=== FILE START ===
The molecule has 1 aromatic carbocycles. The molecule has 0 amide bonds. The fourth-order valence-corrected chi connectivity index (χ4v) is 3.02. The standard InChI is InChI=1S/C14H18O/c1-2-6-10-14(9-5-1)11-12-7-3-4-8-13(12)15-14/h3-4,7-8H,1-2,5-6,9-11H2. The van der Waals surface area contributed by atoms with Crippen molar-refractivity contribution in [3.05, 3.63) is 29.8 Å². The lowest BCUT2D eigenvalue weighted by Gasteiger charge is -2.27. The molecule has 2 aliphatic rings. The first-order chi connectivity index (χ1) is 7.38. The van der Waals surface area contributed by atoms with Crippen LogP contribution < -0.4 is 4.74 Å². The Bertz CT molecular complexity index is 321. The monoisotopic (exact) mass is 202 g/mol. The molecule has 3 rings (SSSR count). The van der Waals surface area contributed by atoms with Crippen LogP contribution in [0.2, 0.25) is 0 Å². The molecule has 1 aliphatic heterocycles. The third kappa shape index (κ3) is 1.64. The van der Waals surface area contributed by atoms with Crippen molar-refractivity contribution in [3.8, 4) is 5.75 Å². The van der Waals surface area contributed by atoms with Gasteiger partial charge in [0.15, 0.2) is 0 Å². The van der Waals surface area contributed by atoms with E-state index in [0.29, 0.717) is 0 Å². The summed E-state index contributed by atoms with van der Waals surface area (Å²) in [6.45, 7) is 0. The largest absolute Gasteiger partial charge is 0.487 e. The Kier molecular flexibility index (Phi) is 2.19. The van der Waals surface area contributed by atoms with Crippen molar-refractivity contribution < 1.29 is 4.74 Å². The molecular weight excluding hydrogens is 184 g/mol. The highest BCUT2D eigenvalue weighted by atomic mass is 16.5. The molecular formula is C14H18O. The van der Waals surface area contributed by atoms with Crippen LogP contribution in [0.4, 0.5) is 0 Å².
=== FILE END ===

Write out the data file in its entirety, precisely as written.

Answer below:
The molecule has 1 aromatic carbocycles. The molecule has 0 amide bonds. The fourth-order valence-corrected chi connectivity index (χ4v) is 3.02. The standard InChI is InChI=1S/C14H18O/c1-2-6-10-14(9-5-1)11-12-7-3-4-8-13(12)15-14/h3-4,7-8H,1-2,5-6,9-11H2. The van der Waals surface area contributed by atoms with Crippen molar-refractivity contribution in [3.05, 3.63) is 29.8 Å². The lowest BCUT2D eigenvalue weighted by Gasteiger charge is -2.27. The molecule has 2 aliphatic rings. The first-order chi connectivity index (χ1) is 7.38. The van der Waals surface area contributed by atoms with Crippen LogP contribution < -0.4 is 4.74 Å². The Bertz CT molecular complexity index is 321. The monoisotopic (exact) mass is 202 g/mol. The molecule has 3 rings (SSSR count). The van der Waals surface area contributed by atoms with Crippen LogP contribution in [0.2, 0.25) is 0 Å². The molecule has 1 aliphatic heterocycles. The third kappa shape index (κ3) is 1.64. The van der Waals surface area contributed by atoms with Crippen molar-refractivity contribution in [3.8, 4) is 5.75 Å². The van der Waals surface area contributed by atoms with Gasteiger partial charge in [0.15, 0.2) is 0 Å². The van der Waals surface area contributed by atoms with E-state index in [0.29, 0.717) is 0 Å². The summed E-state index contributed by atoms with van der Waals surface area (Å²) in [6.45, 7) is 0. The largest absolute Gasteiger partial charge is 0.487 e. The Kier molecular flexibility index (Phi) is 2.19. The van der Waals surface area contributed by atoms with Crippen molar-refractivity contribution < 1.29 is 4.74 Å². The molecular weight excluding hydrogens is 184 g/mol. The highest BCUT2D eigenvalue weighted by atomic mass is 16.5. The molecular formula is C14H18O. The van der Waals surface area contributed by atoms with Crippen LogP contribution in [0.4, 0.5) is 0 Å².